Labor Repose

Labor Repose
LaborPayne during her 6th homebirth (9th baby) at age 44

Sunday, April 24, 2011

Mwen renmen an Ayiti

I am very involved in my preparations for my return to Haiti next month. Last night I attended a fundraiser for Glory House Services, a local organization of Haitians helping Hatians as they resettle here in the Kansas City area. It is headed by Idalbert Joseph (pictured), a boundless bundle of energy and enthusiasm topped by an infectious smile. Mr. Joseph teaches English to his Haitian expatriots, and Haitian Creole to Americans. He has been a true ambassador for his homeland here in our area. Last night's fundraiser was to raise money for school teachers salaries for a school that Glory House supports. The primary schools in Haiti are almost all private and parents must pay to send their children to school. The school that Glory House supports is free of cost to parents except for uniforms and books. I met Mr. Joseph when preparing for my trip to Haiti last Fall. His group was so supportive of my efforts to build a local bridge between Kansas City and Haiti. For this upcoming trip, Idalbert has made himself my private tutor for learning Creole (Kreyol). He tells me I will be conversational in two or three lessons, and that Creole is very easy to learn. I remain skeptical, but I do have my high school French to help me out. Like every other Haitian I have become personally acquainted with, Idalbert thanks me frequently for my service to Haiti, and he tells me often that 'mwne renmen an Ayiti' (I love Haiti).

It is true, I do love Haiti, and I yearn to reach her shores again. I wish to see Dr. Delson and follow him on his rounds, taste his wife's excellent cooking, bring gifts to his children, and even see how the family of new kittens is faring. Just across the road from the maternity clinic is a small tent city named 'New Jerusalem' (according to the hand painted sign someone hung up). The children would run out when they saw us relief workers and follow us asking for something to eat. I'll be sure and bring enough granola bars and candies to last for the week, so that everytime they see me, I'll never be empty-handed. I hope to visit the Medicine Sans Frontiers (Doctors without Borders, France) Hospital just down the road, and Dr. Delson will take me to the small private Catholic hospital where he transfers patients run by European nuns. I hope to see Mose, and Innocent, our interpreters from before. My beloved George (our main interpreter) is here in the US (New Jersey) in college studying law. I will miss seeing him. He was the second Haitian, after Dr. Delson, who invited us into his home. George was so eager to show us the real Haiti, and not just what we saw in clinics and through our host organizations. I will also see my interpreter from my first trip to Haiti, Kickolito. He will meet me at the airport and I will bring him a gift of some sort. I would love to bring Kicko here to go to school. It is a private dream of mine. He wants to be an engineer. The Haitians are such a lovely people. I'm glad I will be making a trip to be with Haitian people and not through a mission organization this time. This will be Sr. Morningstar's (my spiritual mentor) ideal. When she goes to serve a people, she is determined to live as they do, eat what they eat, wear what they wear, and be as they are. This time I will have the opportunity to do the same.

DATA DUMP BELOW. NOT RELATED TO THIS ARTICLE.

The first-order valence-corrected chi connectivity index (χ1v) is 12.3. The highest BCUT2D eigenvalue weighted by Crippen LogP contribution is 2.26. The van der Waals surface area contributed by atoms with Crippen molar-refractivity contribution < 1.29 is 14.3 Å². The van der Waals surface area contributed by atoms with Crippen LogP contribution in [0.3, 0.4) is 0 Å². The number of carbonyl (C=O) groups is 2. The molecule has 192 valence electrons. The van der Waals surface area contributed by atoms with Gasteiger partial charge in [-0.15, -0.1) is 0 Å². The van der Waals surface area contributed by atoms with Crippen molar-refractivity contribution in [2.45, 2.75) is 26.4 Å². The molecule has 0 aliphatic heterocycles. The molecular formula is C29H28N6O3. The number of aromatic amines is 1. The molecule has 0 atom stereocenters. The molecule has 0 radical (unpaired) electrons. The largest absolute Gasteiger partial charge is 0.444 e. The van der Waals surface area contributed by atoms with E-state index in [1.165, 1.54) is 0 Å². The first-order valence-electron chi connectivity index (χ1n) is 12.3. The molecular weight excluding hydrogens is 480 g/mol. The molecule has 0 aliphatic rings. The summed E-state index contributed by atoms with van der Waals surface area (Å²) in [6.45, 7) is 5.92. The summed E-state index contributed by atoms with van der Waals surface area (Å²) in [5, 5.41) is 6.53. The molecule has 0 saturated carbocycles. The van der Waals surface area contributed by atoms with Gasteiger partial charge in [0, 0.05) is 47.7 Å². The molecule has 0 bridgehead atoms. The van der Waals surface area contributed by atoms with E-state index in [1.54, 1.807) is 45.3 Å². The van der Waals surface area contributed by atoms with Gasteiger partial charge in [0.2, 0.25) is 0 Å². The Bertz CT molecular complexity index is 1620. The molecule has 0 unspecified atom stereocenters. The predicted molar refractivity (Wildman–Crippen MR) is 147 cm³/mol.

Here is a list of items Dr. Delson has asked me to bring (and I added a few items). Please let me know if you have these items to donate or if you have leads where I can acquire them. Your assistance is much appreciated.

Sterile Gloves (8)
Chux pads
maternity pads
baby blankets

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